My son requested to return to Nan Zhou Hand pulled noodles for dinner, so we did. This time he had scallion pancakes and dumplings; I had another bowl of noodles (this time I asked for knife-cut noodles instead of hand pulled ones, just for comparison). Dinner was $27. After dinner we walked over to Macys, just in time for the Wanamaker Organ recital. Full confession: in the 6 years I lived in Philadelphia, I never once stepped inside the Wanamaker building to check out the organ. It is magnificent and i urge you to read about its storied history. It is considered as the world's largest pipe organ.



Assembly room inside Independence Hall

Parlor in Betsy Ross house where she received George Washington

Wanamaker organ inside Macy's at 13th/Market streets.


Last edited by yk; Feb 27th, 2022 at 05:24 PM.
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Old Feb 27th, 2022, 06:03 PM
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Day 4

Day 4 Wednesday
Chilly grey skies greeted us; temperatures have dropped 35F overnight from close to 70F the afternoon before, to barely above freezing this morning. No matter, we took a brisk, 1.5-mile walk to Independence Seaport Museum on the Delaware River, pausing at the Irish Memorial en route. We used our NARM membership to get in for free, but we paid $20 for the 11am USS Becuna tour as my son has never been inside a submarine. There were just 4 of us on tour (which was good, given how claustrophobic it is inside the submarine), and our enthusiastic tour guide led us on an hour-long tour of it. Back at the museum itself, we were the only visitors there all morning. Some of the exhibits feel a bit dated, but nonetheless interesting.

Our next stop is the relatively new Museum of the American Revolution (free with NARM) which opened its doors in 2017. We had some sandwich and chips in the cafe, then went for the introductory film. The exhibit is upstairs in a counter-clockwise direction, starting with life as a colonist in the mid 1700s. I have to say, the museum experience is top notch. The displays are attractive, words are large enough to read from a distance, and just the right amount of multimedia. When you're tired of reading, the next stop usually is either a visual or audio segment. There are also multiple tableaux, and interactive displays. You can go in-depth at some of them, or not. I also liked how they include the minorities in the narrative – women, slaves, native indians. Often when we visit Revolutionary sites, we hear the same stories (one if by land, two if by sea; or "shot heard around the world") yet others in the story were forgotten. Another film is upstairs about George Washington, and at the end you get a BIG REVEAL (not sure if I should give the spoiler here?) Anyway, I was very impressed by this museum and I highly recommend it.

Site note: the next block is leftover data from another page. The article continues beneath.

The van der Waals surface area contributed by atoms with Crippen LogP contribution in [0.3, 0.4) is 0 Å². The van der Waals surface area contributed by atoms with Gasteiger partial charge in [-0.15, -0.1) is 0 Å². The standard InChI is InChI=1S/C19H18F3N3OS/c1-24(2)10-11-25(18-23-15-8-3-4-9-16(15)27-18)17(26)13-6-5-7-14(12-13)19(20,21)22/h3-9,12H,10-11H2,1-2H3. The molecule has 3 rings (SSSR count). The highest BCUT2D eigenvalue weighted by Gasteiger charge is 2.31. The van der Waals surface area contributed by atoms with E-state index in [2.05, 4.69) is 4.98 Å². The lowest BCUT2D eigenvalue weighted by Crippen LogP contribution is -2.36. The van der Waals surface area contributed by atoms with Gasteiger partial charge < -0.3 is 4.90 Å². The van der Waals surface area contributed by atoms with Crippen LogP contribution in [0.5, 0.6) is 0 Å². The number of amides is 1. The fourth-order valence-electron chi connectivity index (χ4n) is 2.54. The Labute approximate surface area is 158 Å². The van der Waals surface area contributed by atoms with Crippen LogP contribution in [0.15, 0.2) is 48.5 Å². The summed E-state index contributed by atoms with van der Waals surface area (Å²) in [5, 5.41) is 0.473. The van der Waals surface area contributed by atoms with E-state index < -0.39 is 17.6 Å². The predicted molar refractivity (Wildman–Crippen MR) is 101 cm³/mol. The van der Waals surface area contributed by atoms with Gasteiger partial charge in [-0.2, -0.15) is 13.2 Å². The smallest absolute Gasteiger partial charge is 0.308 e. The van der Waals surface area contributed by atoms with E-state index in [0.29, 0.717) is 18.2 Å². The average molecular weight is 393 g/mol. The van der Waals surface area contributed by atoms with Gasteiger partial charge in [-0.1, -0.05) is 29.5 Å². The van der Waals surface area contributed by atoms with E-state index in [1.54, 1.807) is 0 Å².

On our walk home, we stopped at Bassett's ice cream ($5 for a small) at Reading Terminal Market before – my son's request – return to Macy's for another Wanamaker Organ recital! This time we found out there is a organist cam next to the organ console, where we can watch the organist play on a screen. It was a different organist this afternoon, and at the end of the recital, he invited us to the console so we could see it with our own eyes and answered our questions. My son said that was THE highlight of this trip.

That night we tried a different chinese restaurant on 11th street between Arch & Race called Tom's Dim Sum. We shared the pork soup dumplings (xiao long bao), a plate of chinese greens, and five spice beef. Dinner was $42.
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Old Feb 27th, 2022, 06:24 PM
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I always enjoy your trip reports - I can't believe your son is nine already. Sounds like it was great trip all around (the hotel room seems really large for a central city property)